"Never doubt that a small group of thoughtful, committed citizens can change the world. Indeed, it is the only thing that ever has."

Margaret Mead
Case report
peer-reviewed

Moyamoya Syndrome in a Child with Neurofibromatosis Type 1: Magnetic Resonance Imaging as a Tool for Clinical Decision Making



Abstract

Moyamoya syndrome is a rare cerebrovasculopathy of unknown etiology which is associated with multiple risk factors. Moyamoya was first discovered in Japan and is reported to have an increased prevalence in the Japanese population. The term “Moyamoya” translates into “puff of smoke” and is named after the finding of the collateral cerebral vasculature that develops secondary to occlusion of an internal carotid artery at the entrance into the circle of Willis. This collateral vasculature characterizes the disease. Moyamoya should be included in the differential diagnosis in the pediatric population when a patient presents with stroke or stroke-like symptoms. Diagnosis can be made with catheter angiogram or magnetic resonance angiogram. Recent use of magnetic resonance perfusion imaging has been shown to be useful in clinical decision making while assessing the need for revascularization surgery. We present the case of a 15-year-old with comorbid psychiatric illness, neurofibromatosis type I with brainstem glioma, and Moyamoya syndrome. Considering our patient`s complex medical history of psychiatric illness and previously diagnosed neurofibromatosis, magnetic resonance imaging (MRI) with magnetic resonance angiogram (MRA) and magnetic resonance perfusion proved instrumental in helping rule out the progression of arteriopathy as the cause of his worsening seizures and behavior. In our patient, it was determined that the relative perfusion for each hemisphere of the patient’s brain quantitatively lacked significant differences and he was therefore not a candidate for surgical revascularization. These modalities proved instrumental in surgical decision-making and clinical management of the patient.

Introduction

Moyamoya syndrome is a chronic progressive cerebrovascular disease that was first described by the Japanese. In fact, “Moyamoya” is a Japanese word meaning 'puff of smoke'. The disease is characterized by unilateral or bilateral stenosis or occlusion of the internal carotid arteries, at the entry point into the circle of Willis, consequently leading to a prominent collateral arterial circulation which often resembles a puff of smoke [1]. Moyamoya is separated into two categories; Moyamoya disease and Moyamoya syndrome. Those with no known risk factors for the characteristic vasculopathy are said to have Moyamoya disease, while those with well-recognized associated conditions to account for the cerebrovasculopathy are classified as having Moyamoya syndrome. The etiology of Moyamoya syndrome is largely unknown, however, some conditions associated with Moyamoya syndrome include neurofibromatosis type 1, down syndrome, and polycystic kidney disease [2]. Some known risk factors for developing Moyamoya include Asian ancestry, radiation therapy to head or neck, down syndrome, and sickle cell anemia. When used alone, the term Moyamoya refers to the distinctive findings on the cerebral angiogram, independent of the cause.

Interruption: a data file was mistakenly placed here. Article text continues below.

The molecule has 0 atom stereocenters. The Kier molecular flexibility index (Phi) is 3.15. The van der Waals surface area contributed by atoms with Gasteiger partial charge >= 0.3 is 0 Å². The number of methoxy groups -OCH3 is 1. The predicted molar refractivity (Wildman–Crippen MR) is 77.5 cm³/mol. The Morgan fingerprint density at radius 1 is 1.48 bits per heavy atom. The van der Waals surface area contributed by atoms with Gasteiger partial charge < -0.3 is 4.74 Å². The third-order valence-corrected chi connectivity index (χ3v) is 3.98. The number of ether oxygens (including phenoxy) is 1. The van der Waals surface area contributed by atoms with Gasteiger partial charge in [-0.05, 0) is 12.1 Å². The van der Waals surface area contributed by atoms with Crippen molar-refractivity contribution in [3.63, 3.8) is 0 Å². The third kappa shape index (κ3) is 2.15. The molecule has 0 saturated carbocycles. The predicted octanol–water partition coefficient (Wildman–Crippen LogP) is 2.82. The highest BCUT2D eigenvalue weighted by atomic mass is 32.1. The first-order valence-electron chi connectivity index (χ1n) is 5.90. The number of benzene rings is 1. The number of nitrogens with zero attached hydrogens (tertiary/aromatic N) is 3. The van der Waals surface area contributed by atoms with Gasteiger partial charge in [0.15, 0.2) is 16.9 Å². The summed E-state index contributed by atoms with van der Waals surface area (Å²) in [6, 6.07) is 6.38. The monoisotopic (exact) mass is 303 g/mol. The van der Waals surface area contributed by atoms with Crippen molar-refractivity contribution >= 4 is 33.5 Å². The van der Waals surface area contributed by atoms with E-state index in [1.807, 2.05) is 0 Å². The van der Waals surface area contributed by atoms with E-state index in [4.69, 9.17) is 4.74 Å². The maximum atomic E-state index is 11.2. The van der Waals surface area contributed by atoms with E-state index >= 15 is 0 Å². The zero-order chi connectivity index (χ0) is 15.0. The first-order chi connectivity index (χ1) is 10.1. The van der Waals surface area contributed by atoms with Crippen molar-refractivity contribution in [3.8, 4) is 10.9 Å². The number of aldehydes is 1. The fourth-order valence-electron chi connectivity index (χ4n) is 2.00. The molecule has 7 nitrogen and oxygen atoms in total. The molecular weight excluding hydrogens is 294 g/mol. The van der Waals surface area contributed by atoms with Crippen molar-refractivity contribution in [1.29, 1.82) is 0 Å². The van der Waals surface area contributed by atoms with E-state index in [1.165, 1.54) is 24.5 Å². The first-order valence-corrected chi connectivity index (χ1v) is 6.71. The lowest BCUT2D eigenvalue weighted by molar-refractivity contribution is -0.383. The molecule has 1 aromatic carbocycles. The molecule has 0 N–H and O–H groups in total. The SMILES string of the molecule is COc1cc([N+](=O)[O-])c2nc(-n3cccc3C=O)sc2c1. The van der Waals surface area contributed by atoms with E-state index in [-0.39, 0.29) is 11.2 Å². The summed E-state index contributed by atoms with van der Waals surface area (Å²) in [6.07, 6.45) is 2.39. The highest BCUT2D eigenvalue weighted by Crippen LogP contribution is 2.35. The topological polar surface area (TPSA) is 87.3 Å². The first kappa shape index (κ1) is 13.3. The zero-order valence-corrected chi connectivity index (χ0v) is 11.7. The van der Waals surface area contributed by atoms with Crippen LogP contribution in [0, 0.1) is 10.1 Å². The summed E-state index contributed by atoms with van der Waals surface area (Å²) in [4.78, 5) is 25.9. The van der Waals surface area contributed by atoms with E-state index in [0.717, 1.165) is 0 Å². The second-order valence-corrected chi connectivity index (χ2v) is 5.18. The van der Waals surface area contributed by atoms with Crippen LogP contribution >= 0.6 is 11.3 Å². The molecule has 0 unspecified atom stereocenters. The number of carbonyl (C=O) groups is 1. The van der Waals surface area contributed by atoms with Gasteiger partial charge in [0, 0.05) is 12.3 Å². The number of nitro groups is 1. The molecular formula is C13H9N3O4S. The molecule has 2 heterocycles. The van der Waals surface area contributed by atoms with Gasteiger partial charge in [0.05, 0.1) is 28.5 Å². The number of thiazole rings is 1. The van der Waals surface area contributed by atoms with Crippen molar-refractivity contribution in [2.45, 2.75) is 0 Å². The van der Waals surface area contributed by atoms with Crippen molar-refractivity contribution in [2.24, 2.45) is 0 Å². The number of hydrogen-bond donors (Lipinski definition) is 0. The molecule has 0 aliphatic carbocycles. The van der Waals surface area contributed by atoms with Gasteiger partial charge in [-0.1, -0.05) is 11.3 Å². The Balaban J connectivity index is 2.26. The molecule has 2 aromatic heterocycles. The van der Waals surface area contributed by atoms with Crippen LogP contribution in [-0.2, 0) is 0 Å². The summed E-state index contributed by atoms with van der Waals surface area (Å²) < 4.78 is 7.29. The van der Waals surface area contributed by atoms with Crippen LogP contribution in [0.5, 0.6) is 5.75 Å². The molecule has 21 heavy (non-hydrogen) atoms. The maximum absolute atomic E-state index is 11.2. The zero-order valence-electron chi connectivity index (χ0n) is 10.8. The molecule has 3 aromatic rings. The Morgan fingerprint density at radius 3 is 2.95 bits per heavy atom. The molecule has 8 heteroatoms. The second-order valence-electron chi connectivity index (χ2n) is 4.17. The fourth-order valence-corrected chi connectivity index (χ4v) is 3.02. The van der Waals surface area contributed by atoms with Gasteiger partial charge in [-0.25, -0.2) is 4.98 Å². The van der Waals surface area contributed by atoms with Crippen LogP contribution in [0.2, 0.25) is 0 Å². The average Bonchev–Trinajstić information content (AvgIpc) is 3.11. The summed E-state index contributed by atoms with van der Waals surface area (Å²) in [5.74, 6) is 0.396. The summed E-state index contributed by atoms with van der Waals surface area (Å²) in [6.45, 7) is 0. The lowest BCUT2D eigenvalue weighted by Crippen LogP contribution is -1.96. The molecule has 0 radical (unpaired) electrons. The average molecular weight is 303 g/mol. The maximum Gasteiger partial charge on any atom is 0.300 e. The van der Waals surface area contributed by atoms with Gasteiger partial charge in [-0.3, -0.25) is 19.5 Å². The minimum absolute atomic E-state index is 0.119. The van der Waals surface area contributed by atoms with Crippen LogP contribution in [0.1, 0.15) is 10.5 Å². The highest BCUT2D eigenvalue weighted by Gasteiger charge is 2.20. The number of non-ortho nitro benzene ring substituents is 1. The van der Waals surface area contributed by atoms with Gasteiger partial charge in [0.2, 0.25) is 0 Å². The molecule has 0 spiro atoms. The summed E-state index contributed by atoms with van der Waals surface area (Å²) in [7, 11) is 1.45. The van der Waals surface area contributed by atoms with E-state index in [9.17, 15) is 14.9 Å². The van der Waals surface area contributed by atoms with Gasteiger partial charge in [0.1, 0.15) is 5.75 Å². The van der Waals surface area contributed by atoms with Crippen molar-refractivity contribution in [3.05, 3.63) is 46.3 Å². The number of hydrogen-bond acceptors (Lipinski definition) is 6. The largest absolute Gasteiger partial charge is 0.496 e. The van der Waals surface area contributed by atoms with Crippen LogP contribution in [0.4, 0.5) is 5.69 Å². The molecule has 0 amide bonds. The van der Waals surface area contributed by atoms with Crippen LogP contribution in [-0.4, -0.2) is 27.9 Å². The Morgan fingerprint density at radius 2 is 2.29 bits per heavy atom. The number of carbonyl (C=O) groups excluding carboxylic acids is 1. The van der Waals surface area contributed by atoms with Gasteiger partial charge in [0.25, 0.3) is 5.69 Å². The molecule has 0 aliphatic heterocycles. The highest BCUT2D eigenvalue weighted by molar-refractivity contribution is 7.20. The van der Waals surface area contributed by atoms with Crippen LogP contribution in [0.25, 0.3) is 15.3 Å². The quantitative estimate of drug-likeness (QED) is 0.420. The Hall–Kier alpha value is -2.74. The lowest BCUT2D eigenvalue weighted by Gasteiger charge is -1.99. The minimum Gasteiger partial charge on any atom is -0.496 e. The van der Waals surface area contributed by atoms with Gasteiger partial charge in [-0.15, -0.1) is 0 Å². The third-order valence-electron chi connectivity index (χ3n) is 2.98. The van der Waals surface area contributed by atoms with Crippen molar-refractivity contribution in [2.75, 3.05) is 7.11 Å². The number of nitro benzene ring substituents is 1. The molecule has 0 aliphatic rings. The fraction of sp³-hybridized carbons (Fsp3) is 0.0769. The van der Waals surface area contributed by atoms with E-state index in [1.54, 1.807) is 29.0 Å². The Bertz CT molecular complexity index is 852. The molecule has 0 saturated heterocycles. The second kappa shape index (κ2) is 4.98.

Moyamoya is most prevalent in Japan, but the estimated overall Moyamoya (combined idiopathic Moyamoya disease and Moyamoya syndrome) incidence is in the western United States was found to be of 0.086 per 100,000 with a female to male ratio of two: one [3]. There a is the debate to what the peak age of onset in Moyamoya is, but one study found a bimodal distribution with peaks at five to nine years old and 35 to 39 years old [4]. The clinical manifestations of Moyamoya are variable and include transient ischemic attack (TIA), ischemic stroke, hemorrhagic stroke, and epilepsy. Although there is a debate in this area, a systematic review of population-based studies found that the principal mode of clinical presentation was ischemia, particularly in children [5].

Causes of stroke in childhood include congenital heart disease, sickle cell disease, immune disorders, clotting disorders, head and neck trauma etc. However, Moyamoya should be included in the differential for a stroke in a child. In this disease, repeated ischemic attacks are common. These ischemic events are often secondary to low perfusion areas and hemorrhages originating from the collateral circulation. Multiple areas of cerebral infarction and focal cortical atrophy are frequently found as well [6]. Presentation with an intracranial hemorrhage is more commonly seen in adults. Diagnosis is made with imaging modalities through which intracerebral vasculature can be assessed, such as MR angiogram or catheter angiogram.

The diagnosis of Moyamoya is based upon the characteristic angiographic appearance of stenosis affecting the distal internal carotid artery and proximal circle of Willis' vessels, along with the presence of prominent basal collateral vessels. Definitive diagnosis requires neurovascular imaging such as catheter angiogram, computed tomography (CT) angiogram and magnetic resonance (MR) angiogram [7]. Fluid-attenuated inversion recovery (FLAIR) images demonstrate sulcal hyperintensity and contrast-enhanced images may show leptomeningeal enhancement termed the “ivy sign”. Some studies suggest the ivy sign is correlated with severity of the ischemia and disease progression [8].

Management of Moyamoya syndrome is directed at symptomatic amelioration. Efforts are focused on reducing intracranial pressure, improving cerebral blood flow, and controlling seizures [7]. The American College of Chest Physicians (ACCP) suggests aspirin as initial therapy for children with acute arterial ischemic stroke secondary to Moyamoya. Aside from conservative therapy, surgical revascularization is sometimes an option as well. Generally accepted indications for revascularization include recurrent clinical symptoms due to one) apparent cerebral ischemia or 2) decreased regional cerebral blood flow (CBF), vascular response, and reserve in perfusion studies [7]. There is no cure for Moyamoya and secondary prevention is largely centered on revascularization techniques. The prognosis is variable. However, 66% of patients will have a symptomatic decline over five years [9]. Informed consent statement was obtained for this study.